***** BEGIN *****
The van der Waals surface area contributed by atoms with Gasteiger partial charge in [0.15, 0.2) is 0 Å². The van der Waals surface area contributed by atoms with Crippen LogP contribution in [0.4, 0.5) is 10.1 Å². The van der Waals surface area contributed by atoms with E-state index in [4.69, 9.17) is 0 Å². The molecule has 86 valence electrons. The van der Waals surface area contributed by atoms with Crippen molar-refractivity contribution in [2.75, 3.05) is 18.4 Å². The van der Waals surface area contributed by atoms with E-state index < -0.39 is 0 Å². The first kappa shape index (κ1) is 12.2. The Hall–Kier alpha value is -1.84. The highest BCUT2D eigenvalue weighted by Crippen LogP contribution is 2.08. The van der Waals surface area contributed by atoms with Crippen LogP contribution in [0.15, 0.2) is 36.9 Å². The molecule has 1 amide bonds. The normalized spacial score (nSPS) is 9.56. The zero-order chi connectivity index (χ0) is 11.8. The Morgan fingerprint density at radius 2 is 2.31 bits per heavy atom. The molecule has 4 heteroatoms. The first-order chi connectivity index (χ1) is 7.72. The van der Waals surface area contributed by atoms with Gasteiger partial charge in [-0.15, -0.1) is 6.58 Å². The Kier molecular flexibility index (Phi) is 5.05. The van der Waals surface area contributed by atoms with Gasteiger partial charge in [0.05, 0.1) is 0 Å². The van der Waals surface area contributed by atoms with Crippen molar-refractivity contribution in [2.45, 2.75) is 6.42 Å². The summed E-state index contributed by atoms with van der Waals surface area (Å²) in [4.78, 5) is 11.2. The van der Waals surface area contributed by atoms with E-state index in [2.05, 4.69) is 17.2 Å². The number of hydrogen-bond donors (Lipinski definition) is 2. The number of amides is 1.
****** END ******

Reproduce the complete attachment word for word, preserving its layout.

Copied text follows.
The van der Waals surface area contributed by atoms with Gasteiger partial charge in [0.15, 0.2) is 0 Å². The van der Waals surface area contributed by atoms with Crippen LogP contribution in [0.4, 0.5) is 10.1 Å². The van der Waals surface area contributed by atoms with E-state index in [4.69, 9.17) is 0 Å². The molecule has 86 valence electrons. The van der Waals surface area contributed by atoms with Crippen molar-refractivity contribution in [2.75, 3.05) is 18.4 Å². The van der Waals surface area contributed by atoms with E-state index < -0.39 is 0 Å². The first kappa shape index (κ1) is 12.2. The Hall–Kier alpha value is -1.84. The highest BCUT2D eigenvalue weighted by Crippen LogP contribution is 2.08. The van der Waals surface area contributed by atoms with Crippen LogP contribution in [0.15, 0.2) is 36.9 Å². The molecule has 1 amide bonds. The normalized spacial score (nSPS) is 9.56. The zero-order chi connectivity index (χ0) is 11.8. The Morgan fingerprint density at radius 2 is 2.31 bits per heavy atom. The molecule has 4 heteroatoms. The first-order chi connectivity index (χ1) is 7.72. The van der Waals surface area contributed by atoms with Gasteiger partial charge in [-0.15, -0.1) is 6.58 Å². The Kier molecular flexibility index (Phi) is 5.05. The van der Waals surface area contributed by atoms with Gasteiger partial charge in [0.05, 0.1) is 0 Å². The van der Waals surface area contributed by atoms with Crippen molar-refractivity contribution in [2.45, 2.75) is 6.42 Å². The summed E-state index contributed by atoms with van der Waals surface area (Å²) in [4.78, 5) is 11.2. The van der Waals surface area contributed by atoms with E-state index in [2.05, 4.69) is 17.2 Å². The number of hydrogen-bond donors (Lipinski definition) is 2. The number of amides is 1.